Center will welcome thousands of Scouts and visitors to West Virginia each year and tell the story of the Ruby’s, the state, and Scouting
GLEN JEAN, W. Va. (Oct. 21, 2015) – Today, the Boy Scouts of America broke ground on the J.W. & Hazel Ruby West Virginia Welcome Center, which will serve as the main entrance and parking area for the Summit Bechtel Family National Scout Reserve.
This project is made possible by a generous gift from the Hazel Ruby McQuain Charitable Trust, which have long supported Scouting in West Virginia. The Ruby Welcome Center will greet the thousands of Scouting youth and adult members and volunteers, who travel to the Summit Bechtel Reserve each year, as well as area residents and visitors interested in learning more about Scouting, the reserve itself and the Ruby’s.
The official groundbreaking ceremony attended by BSA leadership, West Virginia state and local officials, and members of the Hazel Ruby McQuain Charitable Trust marked the beginning of the first phase of this project. The construction process of the center will employ architects, landscape designers, and construction crews from the West Virginia area.
The center will welcome and credential all visitors and guests as they arrive at the Summit Bechtel Reserve, and provide parking for more than 12,000 vehicles upon completion. Through the welcome center, area residents will be provided opportunities to visit the reserve to take in the scenic views and natural surroundings while learning about the values of Scouting, the Ruby’s and the state of West Virginia.
“The Hazel Ruby McQuain Charitable Trust has a long history of giving back to West Virginia and to the BSA. We are thankful for their continued support, their appreciation of Scouting, and their vision for the future of our organization,” said Michael Surbaugh, Chief Scout Executive of the Boy Scouts of America. “The welcome center will be the first stop for the thousands of Scouts, volunteers, and guests who visit the Summit Bechtel Reserve each year. Thanks to the generosity of the Hazel Ruby McQuain charitable Trust, the welcome center will make an extraordinary first—and lasting—impression as people from across the world explore this new site and learn more about what the Scouting experience offers.”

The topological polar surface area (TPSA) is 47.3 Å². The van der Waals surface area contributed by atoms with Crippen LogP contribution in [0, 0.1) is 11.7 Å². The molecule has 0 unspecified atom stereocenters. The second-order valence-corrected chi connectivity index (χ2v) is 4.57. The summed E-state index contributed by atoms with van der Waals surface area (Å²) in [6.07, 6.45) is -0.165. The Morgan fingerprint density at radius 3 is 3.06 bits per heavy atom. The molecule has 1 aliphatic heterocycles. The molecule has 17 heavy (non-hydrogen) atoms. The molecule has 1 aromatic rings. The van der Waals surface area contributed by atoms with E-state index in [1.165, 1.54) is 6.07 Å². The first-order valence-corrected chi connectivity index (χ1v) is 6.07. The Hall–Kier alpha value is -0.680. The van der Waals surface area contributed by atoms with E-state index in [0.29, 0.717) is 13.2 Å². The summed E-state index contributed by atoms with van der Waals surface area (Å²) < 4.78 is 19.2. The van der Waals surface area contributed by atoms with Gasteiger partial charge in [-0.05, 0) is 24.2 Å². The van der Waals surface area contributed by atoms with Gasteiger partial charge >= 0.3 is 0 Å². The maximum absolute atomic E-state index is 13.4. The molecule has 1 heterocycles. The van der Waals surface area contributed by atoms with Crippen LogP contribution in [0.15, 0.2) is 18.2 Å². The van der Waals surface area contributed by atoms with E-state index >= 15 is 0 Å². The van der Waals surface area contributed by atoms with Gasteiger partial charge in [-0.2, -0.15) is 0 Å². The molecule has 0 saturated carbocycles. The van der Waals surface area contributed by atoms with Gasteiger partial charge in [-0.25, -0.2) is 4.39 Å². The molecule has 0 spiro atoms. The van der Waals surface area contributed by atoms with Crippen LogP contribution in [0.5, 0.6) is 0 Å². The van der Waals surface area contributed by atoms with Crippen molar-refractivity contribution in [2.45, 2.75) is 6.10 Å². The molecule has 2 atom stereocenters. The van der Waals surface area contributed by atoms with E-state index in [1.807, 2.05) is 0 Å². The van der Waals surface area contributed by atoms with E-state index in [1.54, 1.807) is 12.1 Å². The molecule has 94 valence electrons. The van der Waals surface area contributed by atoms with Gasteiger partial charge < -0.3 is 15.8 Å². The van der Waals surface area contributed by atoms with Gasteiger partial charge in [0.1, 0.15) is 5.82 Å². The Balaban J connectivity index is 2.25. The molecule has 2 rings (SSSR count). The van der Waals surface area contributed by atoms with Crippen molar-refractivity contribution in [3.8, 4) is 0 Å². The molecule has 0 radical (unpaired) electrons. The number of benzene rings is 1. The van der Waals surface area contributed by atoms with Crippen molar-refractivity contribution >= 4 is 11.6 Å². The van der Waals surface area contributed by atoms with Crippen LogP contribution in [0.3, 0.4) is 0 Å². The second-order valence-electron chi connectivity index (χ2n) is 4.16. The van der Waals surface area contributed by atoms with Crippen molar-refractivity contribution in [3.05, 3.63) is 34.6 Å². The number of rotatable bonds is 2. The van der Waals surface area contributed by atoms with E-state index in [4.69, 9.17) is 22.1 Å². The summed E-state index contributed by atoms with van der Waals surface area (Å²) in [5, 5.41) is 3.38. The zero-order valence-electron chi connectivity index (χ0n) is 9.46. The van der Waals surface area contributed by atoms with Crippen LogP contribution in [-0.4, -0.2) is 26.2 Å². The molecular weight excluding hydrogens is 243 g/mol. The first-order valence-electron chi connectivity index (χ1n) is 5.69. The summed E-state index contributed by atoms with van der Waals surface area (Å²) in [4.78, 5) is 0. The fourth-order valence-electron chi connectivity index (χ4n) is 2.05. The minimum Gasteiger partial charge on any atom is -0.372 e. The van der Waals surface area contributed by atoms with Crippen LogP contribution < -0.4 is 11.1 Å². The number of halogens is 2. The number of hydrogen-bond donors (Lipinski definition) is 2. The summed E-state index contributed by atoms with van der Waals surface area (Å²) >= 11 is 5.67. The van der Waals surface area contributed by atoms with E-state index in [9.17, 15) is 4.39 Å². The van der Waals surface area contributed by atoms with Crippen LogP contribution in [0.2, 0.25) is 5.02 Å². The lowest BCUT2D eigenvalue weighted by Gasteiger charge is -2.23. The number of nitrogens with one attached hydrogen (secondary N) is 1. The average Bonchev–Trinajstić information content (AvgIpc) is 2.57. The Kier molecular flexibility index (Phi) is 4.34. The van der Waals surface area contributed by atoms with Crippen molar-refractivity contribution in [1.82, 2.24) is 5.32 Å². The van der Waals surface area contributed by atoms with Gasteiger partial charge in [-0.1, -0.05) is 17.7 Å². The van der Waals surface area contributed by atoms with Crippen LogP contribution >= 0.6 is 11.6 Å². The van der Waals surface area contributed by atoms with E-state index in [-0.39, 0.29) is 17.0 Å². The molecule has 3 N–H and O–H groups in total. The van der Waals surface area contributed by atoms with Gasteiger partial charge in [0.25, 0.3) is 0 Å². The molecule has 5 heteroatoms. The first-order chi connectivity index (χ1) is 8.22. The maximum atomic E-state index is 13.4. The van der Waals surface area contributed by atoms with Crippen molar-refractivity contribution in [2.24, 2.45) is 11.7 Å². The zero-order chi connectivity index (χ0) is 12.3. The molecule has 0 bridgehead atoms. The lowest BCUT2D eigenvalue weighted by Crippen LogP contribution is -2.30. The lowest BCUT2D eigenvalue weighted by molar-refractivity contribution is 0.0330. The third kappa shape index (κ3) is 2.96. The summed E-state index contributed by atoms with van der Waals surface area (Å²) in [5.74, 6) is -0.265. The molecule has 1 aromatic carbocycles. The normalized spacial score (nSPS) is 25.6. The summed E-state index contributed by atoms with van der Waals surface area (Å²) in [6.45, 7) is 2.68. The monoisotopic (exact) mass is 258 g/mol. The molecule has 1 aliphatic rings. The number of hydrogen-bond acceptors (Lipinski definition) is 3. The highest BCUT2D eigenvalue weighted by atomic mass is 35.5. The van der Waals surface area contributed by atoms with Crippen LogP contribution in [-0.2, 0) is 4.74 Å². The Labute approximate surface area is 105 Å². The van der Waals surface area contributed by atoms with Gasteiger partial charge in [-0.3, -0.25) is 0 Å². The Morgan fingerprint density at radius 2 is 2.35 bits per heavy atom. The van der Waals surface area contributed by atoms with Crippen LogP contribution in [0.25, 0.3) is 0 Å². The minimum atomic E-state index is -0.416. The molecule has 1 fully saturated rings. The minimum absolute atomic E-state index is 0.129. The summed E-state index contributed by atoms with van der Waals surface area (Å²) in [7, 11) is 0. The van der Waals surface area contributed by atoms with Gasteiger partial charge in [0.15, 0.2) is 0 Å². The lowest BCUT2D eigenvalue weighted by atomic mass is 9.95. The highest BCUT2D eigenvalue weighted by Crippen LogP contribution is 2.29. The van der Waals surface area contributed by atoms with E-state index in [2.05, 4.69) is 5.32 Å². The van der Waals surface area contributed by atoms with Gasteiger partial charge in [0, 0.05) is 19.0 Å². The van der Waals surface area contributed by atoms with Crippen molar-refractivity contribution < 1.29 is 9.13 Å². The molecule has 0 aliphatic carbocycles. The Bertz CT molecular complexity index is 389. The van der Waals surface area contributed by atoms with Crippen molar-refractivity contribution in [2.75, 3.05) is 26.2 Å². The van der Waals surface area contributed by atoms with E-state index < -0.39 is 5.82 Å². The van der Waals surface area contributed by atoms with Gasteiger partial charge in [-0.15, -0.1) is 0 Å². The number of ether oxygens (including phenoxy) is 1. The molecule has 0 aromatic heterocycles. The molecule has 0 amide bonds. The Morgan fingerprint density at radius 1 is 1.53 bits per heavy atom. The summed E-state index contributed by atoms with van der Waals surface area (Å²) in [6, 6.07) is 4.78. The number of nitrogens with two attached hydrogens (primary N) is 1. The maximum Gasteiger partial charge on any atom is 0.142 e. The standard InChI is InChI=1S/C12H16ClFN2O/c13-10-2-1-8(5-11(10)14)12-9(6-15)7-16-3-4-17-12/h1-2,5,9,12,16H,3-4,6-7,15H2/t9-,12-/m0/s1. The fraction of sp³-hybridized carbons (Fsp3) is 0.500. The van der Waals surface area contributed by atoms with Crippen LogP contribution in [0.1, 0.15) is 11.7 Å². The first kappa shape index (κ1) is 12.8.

The site will feature an eight foot bronze statue of the Ruby’s to welcome visitors as they arrive at the center. Inside the building there will be seating areas, retail and exhibit space, a climbing wall and restroom facilities accessible from both inside and outside. Exhibit space will be created to showcase the Ruby’s story, their passion for West Virginia, and the heritage of Scouting. There will also be large plaza areas outside for groups to congregate before they are transported to the Scott Summit Center on the grounds. The site will also feature J.W. Point, an overlook offering views of the West Virginia mountains and scenic landscape.
“The Summit Bechtel Reserve is a destination for Scouters and adventurers alike to take in the natural beauty of West Virginia’s scenic landscape,” said Steve Farmer, trustee of the Hazel Ruby McQuain Charitable Trust. “By investing in this project, we are expanding on the opportunity for friends of Scouting to experience all that this site has to offer, beginning with the Ruby Welcome Center.”
The Summit Bechtel Reserve draws thousands of visitors each year, and plays host to the national Scout jamboree every four years, bringing more than 80,000 visitors to the site. The reserve will host the 2019 World Scout Jamboree, which will bring Scouts from all over the world through the Ruby Welcome Center to West Virginia.
More information, including high-resolution images and renderings of the completed welcome center, are available at www.scoutingwire.org.
About the Boy Scouts of America
The Boy Scouts of America provides the nation’s foremost youth program of character development and values-based leadership training, which helps young people be “Prepared. For Life.®” The Scouting organization is composed of nearly 2.4 million youth members between the ages of 7 and 21 and approximately 960,000 volunteers in local councils throughout the United States and its territories. For more information on the Boy Scouts of America, please visit www.scoutingwire.org.